Asian Meatloaf & Slaw (w/ wine pairings)

Asian Meatloaf & Slaw

One of the things that I love about meatloaf is that it’s one of the ultimate blank slates. By definition it’s ground meat, with seasoning, formed into a log and baked, typically with some type of sauce spread on the outside. I mean c’mon, you can turn that into whatever you want! You can do traditional, southwest, Mexican, Jamaican Jerk, Thai… heck, you can even stuff it and roll it with vegetables, meats and cheeses. You can really go wild! So when my kids asked me to make them meatloaf a few weeks ago, I knew that I wanted to do something fun and different, so I went Asian… and they LOVED it.

Here’s my recipe for that Asian Meatloaf & Slaw that my family devoured. Enjoy!

Serves 4-6

Ingredients (meatloaf):
1lb Ground Beef, do not go leaner than 85/15, you need fat in there to keep it moist!
1lb Ground Pork
1/3c Carrot, chopped
2tsp Salt
1tsp Onion Powder
1tsp Ground Black Pepper
2tbsp Dark Brown Sugar
1tbsp Sriracha
1tbsp Low Sodium Soy, if you use regular Soy then cut the salt down to 1tsp
1 1/4c Panko
1 Egg
1/3c Cheriyaki, also sold as Rib Sauce

Ingredients (slaw):
4c Red Cabbage, julienne
1lb Mushrooms, sliced
2c Asparagus, chopped on a bias
2tbsp Olive Oil
2tsp Salt
2tsp Ground Black Pepper
1/3c Mirin
2tbsp Rice Wine Vinegar
2tbsp Lime Juice

Heat your oven to 350F.

In a large bowl mix all of the meatloaf ingredients well, minus the Cheriyaki. Place in a lightly greased 9×13″ baking dish and form into a loaf, then evenly coat the entire outside with the Cheriyaki Sauce (Rib Sauce). Bake in the oven for 1 hour at 350F. Allow to rest 15 minutes at room temperature before slicing.

While the meatloaf is in the oven you can make the slaw. Heat the olive oil on high in a saute pan, add the sliced mushrooms and 1tsp each of salt and pepper. Saute until browned. Add the asparagus and Mirin, cook on high until the Mirin has reduced by half, then remove from heat and set aside at room temperature. Once cooled add the shredded cabbage, lime juice, rice wine vinegar and 1tsp each of salt and pepper, toss well. Leave at room temperature until ready to serve.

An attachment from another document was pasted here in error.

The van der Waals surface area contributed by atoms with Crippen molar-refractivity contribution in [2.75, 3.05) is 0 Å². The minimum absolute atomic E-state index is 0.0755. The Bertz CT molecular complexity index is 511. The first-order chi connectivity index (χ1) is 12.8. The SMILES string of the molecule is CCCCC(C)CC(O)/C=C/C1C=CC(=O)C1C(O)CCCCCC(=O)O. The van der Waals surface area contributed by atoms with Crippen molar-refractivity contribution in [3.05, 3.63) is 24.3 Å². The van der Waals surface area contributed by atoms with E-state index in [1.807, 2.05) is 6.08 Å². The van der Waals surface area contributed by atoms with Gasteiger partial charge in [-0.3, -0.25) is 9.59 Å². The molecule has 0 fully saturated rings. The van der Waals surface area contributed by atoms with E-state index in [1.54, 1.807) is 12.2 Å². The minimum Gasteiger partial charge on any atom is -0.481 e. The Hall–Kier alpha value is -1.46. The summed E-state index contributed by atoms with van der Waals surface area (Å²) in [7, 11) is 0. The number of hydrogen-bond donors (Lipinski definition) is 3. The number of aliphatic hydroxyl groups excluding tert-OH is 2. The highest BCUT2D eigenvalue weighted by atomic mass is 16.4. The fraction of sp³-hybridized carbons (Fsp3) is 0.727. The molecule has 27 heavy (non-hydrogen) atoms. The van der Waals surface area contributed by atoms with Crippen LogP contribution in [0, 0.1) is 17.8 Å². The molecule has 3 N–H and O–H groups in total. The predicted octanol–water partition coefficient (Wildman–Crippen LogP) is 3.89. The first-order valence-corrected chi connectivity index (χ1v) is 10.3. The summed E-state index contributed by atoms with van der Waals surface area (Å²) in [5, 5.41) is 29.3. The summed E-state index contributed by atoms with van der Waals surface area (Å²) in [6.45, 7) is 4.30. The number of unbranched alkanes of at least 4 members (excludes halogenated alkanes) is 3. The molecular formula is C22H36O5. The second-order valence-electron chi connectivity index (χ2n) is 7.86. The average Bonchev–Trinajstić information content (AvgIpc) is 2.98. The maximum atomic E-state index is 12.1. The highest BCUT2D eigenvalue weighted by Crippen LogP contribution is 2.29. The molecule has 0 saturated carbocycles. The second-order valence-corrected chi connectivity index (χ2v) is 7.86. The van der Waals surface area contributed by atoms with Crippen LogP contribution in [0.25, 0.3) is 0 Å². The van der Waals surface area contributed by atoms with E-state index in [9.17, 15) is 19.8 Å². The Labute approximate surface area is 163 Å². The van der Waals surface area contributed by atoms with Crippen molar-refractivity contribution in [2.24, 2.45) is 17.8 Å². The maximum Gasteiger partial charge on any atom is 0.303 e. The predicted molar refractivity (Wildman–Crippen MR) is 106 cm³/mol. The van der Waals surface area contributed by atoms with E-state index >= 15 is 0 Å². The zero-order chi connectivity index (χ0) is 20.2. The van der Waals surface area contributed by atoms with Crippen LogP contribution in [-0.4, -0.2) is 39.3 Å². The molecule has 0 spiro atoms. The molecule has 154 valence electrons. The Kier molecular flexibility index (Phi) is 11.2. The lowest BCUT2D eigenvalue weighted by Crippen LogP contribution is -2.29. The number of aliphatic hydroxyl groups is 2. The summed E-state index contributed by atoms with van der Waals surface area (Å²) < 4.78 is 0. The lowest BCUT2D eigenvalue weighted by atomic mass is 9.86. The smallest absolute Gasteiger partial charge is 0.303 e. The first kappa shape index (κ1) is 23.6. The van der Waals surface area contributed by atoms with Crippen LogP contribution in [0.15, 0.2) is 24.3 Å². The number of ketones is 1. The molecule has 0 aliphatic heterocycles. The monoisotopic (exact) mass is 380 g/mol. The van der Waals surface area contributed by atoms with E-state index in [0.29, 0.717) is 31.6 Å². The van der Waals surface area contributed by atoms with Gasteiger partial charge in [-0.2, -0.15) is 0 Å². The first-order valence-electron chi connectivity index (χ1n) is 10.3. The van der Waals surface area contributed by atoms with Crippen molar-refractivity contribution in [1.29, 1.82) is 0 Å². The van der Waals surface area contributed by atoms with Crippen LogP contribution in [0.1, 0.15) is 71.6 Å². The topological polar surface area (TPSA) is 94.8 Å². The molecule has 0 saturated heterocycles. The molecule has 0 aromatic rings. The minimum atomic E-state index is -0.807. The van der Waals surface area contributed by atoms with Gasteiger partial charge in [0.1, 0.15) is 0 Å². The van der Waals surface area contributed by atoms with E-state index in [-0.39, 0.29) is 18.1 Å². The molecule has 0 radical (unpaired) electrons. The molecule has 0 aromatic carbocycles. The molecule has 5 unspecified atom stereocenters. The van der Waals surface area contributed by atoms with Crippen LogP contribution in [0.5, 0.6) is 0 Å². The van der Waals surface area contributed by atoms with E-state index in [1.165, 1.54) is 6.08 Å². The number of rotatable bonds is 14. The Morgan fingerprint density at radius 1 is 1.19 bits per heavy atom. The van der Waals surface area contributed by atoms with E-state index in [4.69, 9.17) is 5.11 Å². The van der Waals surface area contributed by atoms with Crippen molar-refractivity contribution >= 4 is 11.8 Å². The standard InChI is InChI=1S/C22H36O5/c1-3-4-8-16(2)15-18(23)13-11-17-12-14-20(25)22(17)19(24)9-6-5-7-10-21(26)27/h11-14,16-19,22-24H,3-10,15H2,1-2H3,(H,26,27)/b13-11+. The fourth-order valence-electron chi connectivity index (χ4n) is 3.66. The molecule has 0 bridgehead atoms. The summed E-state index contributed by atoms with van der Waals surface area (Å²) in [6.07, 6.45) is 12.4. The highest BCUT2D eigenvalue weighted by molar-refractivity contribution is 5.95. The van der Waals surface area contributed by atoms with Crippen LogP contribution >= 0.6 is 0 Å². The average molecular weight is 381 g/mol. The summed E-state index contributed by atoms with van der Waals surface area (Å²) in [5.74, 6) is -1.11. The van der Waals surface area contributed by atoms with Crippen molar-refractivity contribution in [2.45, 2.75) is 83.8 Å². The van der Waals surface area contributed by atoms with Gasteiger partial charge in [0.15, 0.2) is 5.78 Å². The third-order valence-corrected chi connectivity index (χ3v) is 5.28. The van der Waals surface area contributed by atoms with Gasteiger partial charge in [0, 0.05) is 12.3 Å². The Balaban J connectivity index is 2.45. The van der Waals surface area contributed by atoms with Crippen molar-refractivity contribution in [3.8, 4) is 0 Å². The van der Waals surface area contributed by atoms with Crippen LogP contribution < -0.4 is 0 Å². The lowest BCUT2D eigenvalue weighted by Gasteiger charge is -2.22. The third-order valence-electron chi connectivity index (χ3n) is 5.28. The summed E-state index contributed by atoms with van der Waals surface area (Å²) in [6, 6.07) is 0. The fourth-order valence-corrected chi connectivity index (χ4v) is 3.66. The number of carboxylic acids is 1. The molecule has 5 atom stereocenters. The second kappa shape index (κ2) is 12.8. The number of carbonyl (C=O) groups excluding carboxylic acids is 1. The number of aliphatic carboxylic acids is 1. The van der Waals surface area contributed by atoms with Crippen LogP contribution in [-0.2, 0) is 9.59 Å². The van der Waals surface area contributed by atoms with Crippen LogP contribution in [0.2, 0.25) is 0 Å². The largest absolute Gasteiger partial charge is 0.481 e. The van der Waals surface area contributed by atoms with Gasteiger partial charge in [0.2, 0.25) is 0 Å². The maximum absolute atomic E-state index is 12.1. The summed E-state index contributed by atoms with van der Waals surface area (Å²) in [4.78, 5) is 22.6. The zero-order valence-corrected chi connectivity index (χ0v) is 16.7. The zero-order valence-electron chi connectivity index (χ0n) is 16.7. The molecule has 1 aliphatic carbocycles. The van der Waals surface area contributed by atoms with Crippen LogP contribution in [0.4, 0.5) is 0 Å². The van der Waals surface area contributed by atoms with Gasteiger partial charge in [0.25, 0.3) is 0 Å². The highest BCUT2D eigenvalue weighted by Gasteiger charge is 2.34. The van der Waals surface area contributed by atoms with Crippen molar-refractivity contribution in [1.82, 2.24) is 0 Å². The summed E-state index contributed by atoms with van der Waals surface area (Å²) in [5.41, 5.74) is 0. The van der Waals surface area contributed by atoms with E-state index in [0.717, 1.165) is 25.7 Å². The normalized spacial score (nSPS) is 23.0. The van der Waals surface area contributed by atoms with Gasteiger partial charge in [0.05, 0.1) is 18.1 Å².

Slice the meatloaf, hit it up with some slaw, and dig in!

Now let’s talk wine pairings. Both the meatloaf and slaw have some sweet notes to them from the Mirin, brown sugar and Cheriyaki, offset slightly by the saltiness of the soy and smokiness of the Sriracha. What I’m getting at is this isn’t the easiest dish to pair with. Being that it already has a fair degree of sweetness you don’t want to go with Riesling, Gewurztraminer, etc. like you normally would with Asian cuisine… My recommendations would be an umami laden Sake, a medium bodied white with moderate acidity, or a full bodied red with lush berry notes and subdued tannins. Here’s what I would recommend.

Kanbara Bride of the Fox Junmai Ginjo Sake N/V, Niigata, Japan – Kanbara is located in Niigata, one of the norternmost brewing prefectures in Japan. Sakes from the north tend to be fuller bodied with layers of tropical and savory notes. In the glass you’ll find a Sake of light straw color, bordering on clear. On the nose are aromas of mint, sage, melon, lime zest and roasted peanuts. On the palate you’ll find the Sake to be surprisingly dense, with more tropical notes of melon, lime and mint prevalent in the opening, leading into a surprisingly savory mid-palate and finish with distinct notes of herbs, mushroom and roasted peanuts. A wonderful Sake to pair with food. PP Score: 91 (Retail $16-19 3ooml/$32-38 720ml)